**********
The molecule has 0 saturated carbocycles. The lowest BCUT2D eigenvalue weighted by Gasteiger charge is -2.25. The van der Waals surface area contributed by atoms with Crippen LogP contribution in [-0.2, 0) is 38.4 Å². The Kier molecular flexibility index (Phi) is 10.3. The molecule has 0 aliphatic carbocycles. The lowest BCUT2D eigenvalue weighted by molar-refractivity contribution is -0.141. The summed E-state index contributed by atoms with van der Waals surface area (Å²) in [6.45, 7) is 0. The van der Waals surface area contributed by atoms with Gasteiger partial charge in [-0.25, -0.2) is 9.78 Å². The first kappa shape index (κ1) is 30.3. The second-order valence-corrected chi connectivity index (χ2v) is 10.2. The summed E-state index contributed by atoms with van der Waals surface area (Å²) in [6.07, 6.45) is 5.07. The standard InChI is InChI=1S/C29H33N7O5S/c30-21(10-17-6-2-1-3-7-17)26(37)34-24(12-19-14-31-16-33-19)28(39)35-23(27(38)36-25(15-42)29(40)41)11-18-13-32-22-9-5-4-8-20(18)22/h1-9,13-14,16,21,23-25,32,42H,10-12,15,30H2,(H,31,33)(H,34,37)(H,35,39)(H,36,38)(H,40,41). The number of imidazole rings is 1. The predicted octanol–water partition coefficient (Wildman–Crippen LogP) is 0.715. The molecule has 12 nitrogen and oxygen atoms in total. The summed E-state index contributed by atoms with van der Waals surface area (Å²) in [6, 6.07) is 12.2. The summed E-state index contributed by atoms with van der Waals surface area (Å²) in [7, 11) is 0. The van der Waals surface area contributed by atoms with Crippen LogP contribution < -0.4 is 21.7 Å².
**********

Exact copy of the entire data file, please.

The molecule has 0 saturated carbocycles. The lowest BCUT2D eigenvalue weighted by Gasteiger charge is -2.25. The van der Waals surface area contributed by atoms with Crippen LogP contribution in [-0.2, 0) is 38.4 Å². The Kier molecular flexibility index (Phi) is 10.3. The molecule has 0 aliphatic carbocycles. The lowest BCUT2D eigenvalue weighted by molar-refractivity contribution is -0.141. The summed E-state index contributed by atoms with van der Waals surface area (Å²) in [6.45, 7) is 0. The van der Waals surface area contributed by atoms with Gasteiger partial charge in [-0.25, -0.2) is 9.78 Å². The first kappa shape index (κ1) is 30.3. The second-order valence-corrected chi connectivity index (χ2v) is 10.2. The summed E-state index contributed by atoms with van der Waals surface area (Å²) in [6.07, 6.45) is 5.07. The standard InChI is InChI=1S/C29H33N7O5S/c30-21(10-17-6-2-1-3-7-17)26(37)34-24(12-19-14-31-16-33-19)28(39)35-23(27(38)36-25(15-42)29(40)41)11-18-13-32-22-9-5-4-8-20(18)22/h1-9,13-14,16,21,23-25,32,42H,10-12,15,30H2,(H,31,33)(H,34,37)(H,35,39)(H,36,38)(H,40,41). The number of imidazole rings is 1. The predicted octanol–water partition coefficient (Wildman–Crippen LogP) is 0.715. The molecule has 12 nitrogen and oxygen atoms in total. The summed E-state index contributed by atoms with van der Waals surface area (Å²) in [6, 6.07) is 12.2. The summed E-state index contributed by atoms with van der Waals surface area (Å²) in [7, 11) is 0. The van der Waals surface area contributed by atoms with Crippen LogP contribution < -0.4 is 21.7 Å².